CALIFORNIA | LOCAL
July 2, 2002 | ERIN CHAN and GARIOT LOUIMA, TIMES STAFF WRITERS
A telephone tip warning that a plane would strike the "First Interstate building" on Monday prompted hundreds of downtown workers to evacuate the second-tallest building in Los Angeles. After learning of the unsubstantiated threat from the FBI and Los Angeles police, managers at the Aon Center, previously known as the First Interstate Tower, notified the 70 companies that employ about 3,200 people in the building.
BUSINESS
March 30, 2002 | JESUS SANCHEZ, TIMES STAFF WRITER
Developer MaguirePartners said Friday that it bought out its partner in the tallest building on the West Coast, the 73-story Library Tower in Los Angeles, in what industry observers say is one of the largest recent transactions involving a downtown skyscraper. The Los Angeles real estate company did not disclose the value of the deal for the building, which stands 1,017 feet tall.
REAL ESTATE
June 21, 1987 | DAVID W. MYERS, David W. Myers is a Times real estate writer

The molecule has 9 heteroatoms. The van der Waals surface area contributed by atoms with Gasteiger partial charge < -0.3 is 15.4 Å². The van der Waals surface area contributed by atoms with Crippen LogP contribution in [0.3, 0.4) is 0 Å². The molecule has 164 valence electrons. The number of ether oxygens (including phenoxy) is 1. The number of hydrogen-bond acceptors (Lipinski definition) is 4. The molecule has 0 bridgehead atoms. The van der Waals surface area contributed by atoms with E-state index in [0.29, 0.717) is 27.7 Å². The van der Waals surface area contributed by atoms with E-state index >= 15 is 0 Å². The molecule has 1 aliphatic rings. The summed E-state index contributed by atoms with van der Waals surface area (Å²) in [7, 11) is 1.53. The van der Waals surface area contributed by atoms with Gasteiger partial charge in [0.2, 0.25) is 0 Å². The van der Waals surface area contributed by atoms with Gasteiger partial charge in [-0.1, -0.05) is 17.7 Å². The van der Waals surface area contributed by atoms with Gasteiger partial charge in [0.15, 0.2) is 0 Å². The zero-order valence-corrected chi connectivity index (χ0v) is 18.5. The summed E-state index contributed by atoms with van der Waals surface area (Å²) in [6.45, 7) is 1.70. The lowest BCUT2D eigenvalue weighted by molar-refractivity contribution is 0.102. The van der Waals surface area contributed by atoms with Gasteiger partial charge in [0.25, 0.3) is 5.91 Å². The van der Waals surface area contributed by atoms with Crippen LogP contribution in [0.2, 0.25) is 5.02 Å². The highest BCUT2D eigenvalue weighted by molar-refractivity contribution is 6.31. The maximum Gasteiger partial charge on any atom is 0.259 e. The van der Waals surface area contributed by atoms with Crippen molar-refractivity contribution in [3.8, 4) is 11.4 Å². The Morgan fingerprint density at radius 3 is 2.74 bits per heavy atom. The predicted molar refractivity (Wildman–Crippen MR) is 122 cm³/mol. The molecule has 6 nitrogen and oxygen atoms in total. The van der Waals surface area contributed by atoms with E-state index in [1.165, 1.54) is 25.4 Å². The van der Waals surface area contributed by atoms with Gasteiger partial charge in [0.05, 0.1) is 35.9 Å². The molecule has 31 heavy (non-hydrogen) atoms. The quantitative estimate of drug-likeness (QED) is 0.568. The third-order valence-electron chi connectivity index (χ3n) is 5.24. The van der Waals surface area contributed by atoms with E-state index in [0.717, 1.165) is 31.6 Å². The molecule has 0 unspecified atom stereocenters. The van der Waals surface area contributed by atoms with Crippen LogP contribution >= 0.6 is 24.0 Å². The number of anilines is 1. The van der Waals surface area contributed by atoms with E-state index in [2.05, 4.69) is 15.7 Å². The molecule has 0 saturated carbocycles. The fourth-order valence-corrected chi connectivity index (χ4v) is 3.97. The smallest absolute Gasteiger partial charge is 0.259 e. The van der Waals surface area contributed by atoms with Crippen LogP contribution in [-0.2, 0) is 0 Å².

Ground-breaking ceremonies will be held Tuesday for the $350-million Library Tower, a 73-story high-rise that will be the tallest building on the West Coast when it is completed by the end of 1989. The ceremonies also will mark the latest milestone in a complicated plan in which the developers of the project will pay about $50 million to help restore and expand the fire-damaged Central Library at 5th and Hope streets.
CALIFORNIA | LOCAL
July 2, 2002 | ERIN CHAN and GARIOT LOUIMA, TIMES STAFF WRITERS
A telephone tip warning that a plane would strike the "First Interstate building" on Monday prompted hundreds of downtown workers to evacuate the second-tallest building in Los Angeles. After learning of the unsubstantiated threat from the FBI and Los Angeles police, managers at the Aon Center, previously known as the First Interstate Tower, notified the 70 companies that employ about 3,200 people in the building.
NEWS
September 13, 2001 | JESUS SANCHEZ, TIMES STAFF WRITER
The sight of Manhattan's tallest buildings crumbling has triggered concern among the dwellers of other landmark buildings and raised questions about the long-term viability and status of the American skyscraper. The high-profile, prestige and size that attract image-conscious businesses to such buildings are the same features that make them attractive targets, say terrorism experts. That perception weighed on real estate executive C.
BUSINESS
January 30, 1998 | JESUS SANCHEZ
Taking advantage of lower interest rates, the owners of the 73-story Library Tower--the tallest building on the West Coast--have completed a $200-million refinancing of the downtown Los Angeles skyscraper. The deal ranks as one of the largest single-property refinancings in several years, according to GMAC Commercial Mortgage, which teamed up with Goldman Sachs Mortgage Co. to finance the transaction.